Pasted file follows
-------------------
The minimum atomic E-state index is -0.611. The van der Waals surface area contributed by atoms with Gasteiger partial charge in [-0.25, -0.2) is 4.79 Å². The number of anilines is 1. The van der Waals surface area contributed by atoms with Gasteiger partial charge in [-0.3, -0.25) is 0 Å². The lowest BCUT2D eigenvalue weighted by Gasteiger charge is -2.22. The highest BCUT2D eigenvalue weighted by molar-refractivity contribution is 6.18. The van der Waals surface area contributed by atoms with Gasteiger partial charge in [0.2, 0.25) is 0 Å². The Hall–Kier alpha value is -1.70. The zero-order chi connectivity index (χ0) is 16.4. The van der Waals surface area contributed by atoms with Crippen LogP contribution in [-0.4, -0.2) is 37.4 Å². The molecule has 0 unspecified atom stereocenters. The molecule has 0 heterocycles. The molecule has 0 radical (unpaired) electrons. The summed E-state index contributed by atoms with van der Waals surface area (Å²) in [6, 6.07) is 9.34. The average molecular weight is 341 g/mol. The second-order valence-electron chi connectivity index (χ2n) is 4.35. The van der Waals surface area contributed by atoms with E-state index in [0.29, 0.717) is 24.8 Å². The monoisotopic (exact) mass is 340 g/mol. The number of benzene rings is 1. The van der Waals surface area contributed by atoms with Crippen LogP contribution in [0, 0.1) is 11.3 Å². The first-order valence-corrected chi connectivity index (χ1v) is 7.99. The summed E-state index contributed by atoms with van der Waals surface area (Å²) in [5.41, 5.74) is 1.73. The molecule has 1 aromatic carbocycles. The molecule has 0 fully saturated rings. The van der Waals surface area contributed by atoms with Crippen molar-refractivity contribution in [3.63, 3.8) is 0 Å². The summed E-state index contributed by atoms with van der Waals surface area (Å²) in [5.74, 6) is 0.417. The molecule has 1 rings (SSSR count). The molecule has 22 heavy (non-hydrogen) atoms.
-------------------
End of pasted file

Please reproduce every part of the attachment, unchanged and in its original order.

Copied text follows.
The minimum atomic E-state index is -0.611. The van der Waals surface area contributed by atoms with Gasteiger partial charge in [-0.25, -0.2) is 4.79 Å². The number of anilines is 1. The van der Waals surface area contributed by atoms with Gasteiger partial charge in [-0.3, -0.25) is 0 Å². The lowest BCUT2D eigenvalue weighted by Gasteiger charge is -2.22. The highest BCUT2D eigenvalue weighted by molar-refractivity contribution is 6.18. The van der Waals surface area contributed by atoms with Gasteiger partial charge in [0.2, 0.25) is 0 Å². The Hall–Kier alpha value is -1.70. The zero-order chi connectivity index (χ0) is 16.4. The van der Waals surface area contributed by atoms with Crippen LogP contribution in [-0.4, -0.2) is 37.4 Å². The molecule has 0 unspecified atom stereocenters. The molecule has 0 heterocycles. The molecule has 0 radical (unpaired) electrons. The summed E-state index contributed by atoms with van der Waals surface area (Å²) in [6, 6.07) is 9.34. The average molecular weight is 341 g/mol. The second-order valence-electron chi connectivity index (χ2n) is 4.35. The van der Waals surface area contributed by atoms with E-state index in [0.29, 0.717) is 24.8 Å². The monoisotopic (exact) mass is 340 g/mol. The number of benzene rings is 1. The van der Waals surface area contributed by atoms with Crippen LogP contribution in [0, 0.1) is 11.3 Å². The first-order valence-corrected chi connectivity index (χ1v) is 7.99. The summed E-state index contributed by atoms with van der Waals surface area (Å²) in [5.41, 5.74) is 1.73. The molecule has 1 aromatic carbocycles. The molecule has 0 fully saturated rings. The van der Waals surface area contributed by atoms with Crippen molar-refractivity contribution in [3.63, 3.8) is 0 Å². The summed E-state index contributed by atoms with van der Waals surface area (Å²) in [5.74, 6) is 0.417. The molecule has 1 rings (SSSR count). The molecule has 22 heavy (non-hydrogen) atoms.